1946 Nuremberg War Crimes Trials: The slippery Franz von Papen testifies. "...At the end of 1913, at the command of His Imperial Majesty, I was appointed military attaché in Washington and Mexico. In this capacity, in the summer of 1914, I accompanied the USA Expeditionary Corps, which was dispatched to Vera Cruz as a result of the incident at Tampico. In Mexico, I was surprised by the outbreak of the first World War. Until the end of 1915 I remained at my post in Washington. This period is of decisive significance for my political life. Our strife, carried on with legal methods, against the unilateral supplying of our enemies with war materials, led to heated polemics and propaganda. This propaganda, which was fostered by the enemy, tried by all means to cast suspicion upon the military attaches of Germany, accusing them of illegal acts and especially of having organized acts of sabotage. At the end of 1915 I left the United States. I regret to say that I never tried to rectify and correct this false propaganda; but this propaganda followed me until the thirties and even until today, and has impressed its stamp upon me. In order to cite just one example, even after 1931, the Lehigh Valley Company stated before the Mixed Claims Commission that their claim of 50,000,000 against the German Reich was justified, since I, the German military attaché, had caused an explosion which had taken place in the year 1917, 2 years after I had left the United States. I am just mentioning this fact, Mr. President, since this propaganda honored me with titles such as "master spy," "chief plotter," and other pretty names..."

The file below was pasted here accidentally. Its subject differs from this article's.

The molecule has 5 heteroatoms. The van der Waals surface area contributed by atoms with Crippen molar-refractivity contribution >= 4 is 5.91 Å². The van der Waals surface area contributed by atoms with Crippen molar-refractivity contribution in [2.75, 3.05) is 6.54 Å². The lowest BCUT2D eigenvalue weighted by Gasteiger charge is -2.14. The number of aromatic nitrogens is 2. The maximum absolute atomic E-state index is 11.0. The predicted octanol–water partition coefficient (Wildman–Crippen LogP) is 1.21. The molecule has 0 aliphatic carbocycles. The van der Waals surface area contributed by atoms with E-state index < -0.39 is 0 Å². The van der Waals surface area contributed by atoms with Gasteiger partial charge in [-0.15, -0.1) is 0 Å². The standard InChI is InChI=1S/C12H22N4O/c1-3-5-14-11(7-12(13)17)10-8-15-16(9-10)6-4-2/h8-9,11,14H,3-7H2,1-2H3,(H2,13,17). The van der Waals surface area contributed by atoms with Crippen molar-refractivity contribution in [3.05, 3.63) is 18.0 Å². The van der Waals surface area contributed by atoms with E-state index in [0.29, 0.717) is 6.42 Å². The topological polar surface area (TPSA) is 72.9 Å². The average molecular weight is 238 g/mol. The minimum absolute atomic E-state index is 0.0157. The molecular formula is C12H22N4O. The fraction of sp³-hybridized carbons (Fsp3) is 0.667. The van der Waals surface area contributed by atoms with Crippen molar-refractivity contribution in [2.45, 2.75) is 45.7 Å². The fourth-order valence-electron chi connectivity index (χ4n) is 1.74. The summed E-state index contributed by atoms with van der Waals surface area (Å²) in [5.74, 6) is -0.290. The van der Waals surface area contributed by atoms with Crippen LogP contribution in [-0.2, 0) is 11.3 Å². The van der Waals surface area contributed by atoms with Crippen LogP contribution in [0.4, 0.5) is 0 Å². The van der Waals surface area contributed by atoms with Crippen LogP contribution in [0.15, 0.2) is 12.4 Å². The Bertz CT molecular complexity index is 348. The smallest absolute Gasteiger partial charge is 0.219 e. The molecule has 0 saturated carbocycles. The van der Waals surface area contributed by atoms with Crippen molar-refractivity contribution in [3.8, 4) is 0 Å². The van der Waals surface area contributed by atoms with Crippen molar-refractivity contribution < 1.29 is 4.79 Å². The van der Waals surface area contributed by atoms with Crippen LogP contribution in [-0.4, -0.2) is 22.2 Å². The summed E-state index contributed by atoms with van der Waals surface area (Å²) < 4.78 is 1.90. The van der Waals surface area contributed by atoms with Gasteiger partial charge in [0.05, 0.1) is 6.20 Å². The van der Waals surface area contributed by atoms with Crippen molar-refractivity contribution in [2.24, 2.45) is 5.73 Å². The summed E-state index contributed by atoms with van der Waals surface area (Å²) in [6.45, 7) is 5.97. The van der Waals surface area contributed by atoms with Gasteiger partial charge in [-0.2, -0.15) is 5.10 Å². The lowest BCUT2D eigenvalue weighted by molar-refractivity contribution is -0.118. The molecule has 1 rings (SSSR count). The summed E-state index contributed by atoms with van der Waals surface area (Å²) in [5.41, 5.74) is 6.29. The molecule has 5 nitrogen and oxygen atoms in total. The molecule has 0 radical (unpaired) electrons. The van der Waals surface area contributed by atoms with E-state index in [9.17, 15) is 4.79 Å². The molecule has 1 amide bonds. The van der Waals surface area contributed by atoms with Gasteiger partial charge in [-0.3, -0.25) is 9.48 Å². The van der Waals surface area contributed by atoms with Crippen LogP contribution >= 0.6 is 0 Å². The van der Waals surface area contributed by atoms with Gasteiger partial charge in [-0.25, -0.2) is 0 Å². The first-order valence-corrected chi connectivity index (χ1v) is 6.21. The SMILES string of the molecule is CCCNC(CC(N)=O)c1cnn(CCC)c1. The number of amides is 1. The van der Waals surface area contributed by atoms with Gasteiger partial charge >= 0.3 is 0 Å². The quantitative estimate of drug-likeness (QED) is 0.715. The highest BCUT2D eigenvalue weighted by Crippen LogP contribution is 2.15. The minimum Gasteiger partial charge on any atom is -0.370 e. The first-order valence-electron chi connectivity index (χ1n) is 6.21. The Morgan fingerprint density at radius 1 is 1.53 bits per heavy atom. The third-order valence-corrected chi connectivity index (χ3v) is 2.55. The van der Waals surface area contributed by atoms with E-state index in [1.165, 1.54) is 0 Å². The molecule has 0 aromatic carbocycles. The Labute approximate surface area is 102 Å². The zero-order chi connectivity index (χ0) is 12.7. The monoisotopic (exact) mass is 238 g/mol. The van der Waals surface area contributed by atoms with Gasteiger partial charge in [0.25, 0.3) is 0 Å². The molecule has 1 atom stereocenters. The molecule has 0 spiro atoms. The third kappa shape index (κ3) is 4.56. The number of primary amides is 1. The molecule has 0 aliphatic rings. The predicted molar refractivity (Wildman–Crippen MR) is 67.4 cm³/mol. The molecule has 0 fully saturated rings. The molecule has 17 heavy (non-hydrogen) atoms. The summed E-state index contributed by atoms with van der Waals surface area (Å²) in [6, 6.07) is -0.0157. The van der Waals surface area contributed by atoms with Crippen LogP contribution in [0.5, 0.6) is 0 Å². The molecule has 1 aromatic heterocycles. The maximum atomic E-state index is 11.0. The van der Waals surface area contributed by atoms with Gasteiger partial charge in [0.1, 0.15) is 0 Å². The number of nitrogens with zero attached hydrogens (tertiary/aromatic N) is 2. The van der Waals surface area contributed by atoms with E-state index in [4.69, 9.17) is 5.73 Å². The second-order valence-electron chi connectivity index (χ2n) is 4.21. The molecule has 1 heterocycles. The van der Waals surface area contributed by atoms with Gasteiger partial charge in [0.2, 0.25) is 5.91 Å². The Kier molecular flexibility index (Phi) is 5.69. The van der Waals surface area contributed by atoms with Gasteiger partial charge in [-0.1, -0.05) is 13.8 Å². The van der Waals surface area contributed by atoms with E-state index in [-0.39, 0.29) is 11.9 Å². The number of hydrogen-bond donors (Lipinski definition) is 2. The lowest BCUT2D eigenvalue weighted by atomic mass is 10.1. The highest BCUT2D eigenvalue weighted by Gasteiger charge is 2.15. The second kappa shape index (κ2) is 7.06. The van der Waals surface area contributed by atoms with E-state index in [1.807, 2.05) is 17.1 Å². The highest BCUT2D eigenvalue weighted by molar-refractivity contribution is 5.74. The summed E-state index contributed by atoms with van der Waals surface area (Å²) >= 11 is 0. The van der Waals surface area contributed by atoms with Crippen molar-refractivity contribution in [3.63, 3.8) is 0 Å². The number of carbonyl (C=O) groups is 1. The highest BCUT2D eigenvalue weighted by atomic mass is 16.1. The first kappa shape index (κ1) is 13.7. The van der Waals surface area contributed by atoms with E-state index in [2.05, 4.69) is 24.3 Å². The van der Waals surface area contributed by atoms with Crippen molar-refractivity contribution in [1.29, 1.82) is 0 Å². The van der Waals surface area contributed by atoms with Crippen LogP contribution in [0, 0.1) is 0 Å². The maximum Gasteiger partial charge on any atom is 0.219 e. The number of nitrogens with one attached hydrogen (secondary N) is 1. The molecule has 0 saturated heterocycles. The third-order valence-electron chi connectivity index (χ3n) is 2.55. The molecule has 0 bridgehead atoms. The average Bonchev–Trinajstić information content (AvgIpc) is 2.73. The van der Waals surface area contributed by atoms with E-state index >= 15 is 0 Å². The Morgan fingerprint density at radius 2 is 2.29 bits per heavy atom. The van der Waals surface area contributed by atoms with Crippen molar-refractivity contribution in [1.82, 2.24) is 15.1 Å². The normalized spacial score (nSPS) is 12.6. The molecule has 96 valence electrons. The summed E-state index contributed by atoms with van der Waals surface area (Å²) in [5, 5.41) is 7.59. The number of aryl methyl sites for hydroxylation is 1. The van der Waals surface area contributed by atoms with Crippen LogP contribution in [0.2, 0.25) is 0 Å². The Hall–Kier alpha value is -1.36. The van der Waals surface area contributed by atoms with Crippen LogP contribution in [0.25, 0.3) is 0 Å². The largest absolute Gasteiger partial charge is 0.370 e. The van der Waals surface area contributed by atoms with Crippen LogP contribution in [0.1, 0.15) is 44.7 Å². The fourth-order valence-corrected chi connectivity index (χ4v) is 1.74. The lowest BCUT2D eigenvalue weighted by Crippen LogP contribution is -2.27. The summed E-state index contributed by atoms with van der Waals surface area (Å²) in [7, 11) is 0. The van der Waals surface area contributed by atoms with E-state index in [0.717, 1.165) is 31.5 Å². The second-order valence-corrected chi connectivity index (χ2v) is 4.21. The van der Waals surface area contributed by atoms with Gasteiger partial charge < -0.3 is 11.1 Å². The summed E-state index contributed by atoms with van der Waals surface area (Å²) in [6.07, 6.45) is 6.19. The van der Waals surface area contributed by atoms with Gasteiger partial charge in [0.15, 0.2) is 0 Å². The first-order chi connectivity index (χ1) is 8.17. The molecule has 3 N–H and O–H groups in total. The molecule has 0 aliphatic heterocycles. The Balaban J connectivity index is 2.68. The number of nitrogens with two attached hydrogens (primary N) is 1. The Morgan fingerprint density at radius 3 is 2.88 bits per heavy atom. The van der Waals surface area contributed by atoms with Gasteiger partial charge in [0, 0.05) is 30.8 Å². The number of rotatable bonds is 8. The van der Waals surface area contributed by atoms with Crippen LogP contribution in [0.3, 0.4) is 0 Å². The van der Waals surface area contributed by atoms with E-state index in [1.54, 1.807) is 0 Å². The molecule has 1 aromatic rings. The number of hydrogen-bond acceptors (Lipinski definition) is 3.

1949 Congress officially designates 14 June as Flag Day, a national day of observance. Note: The above, 48-star flag (1912-1959), was the longest-used version so far.
1949 Bao Dai is installed as president of the new state of Vietnam.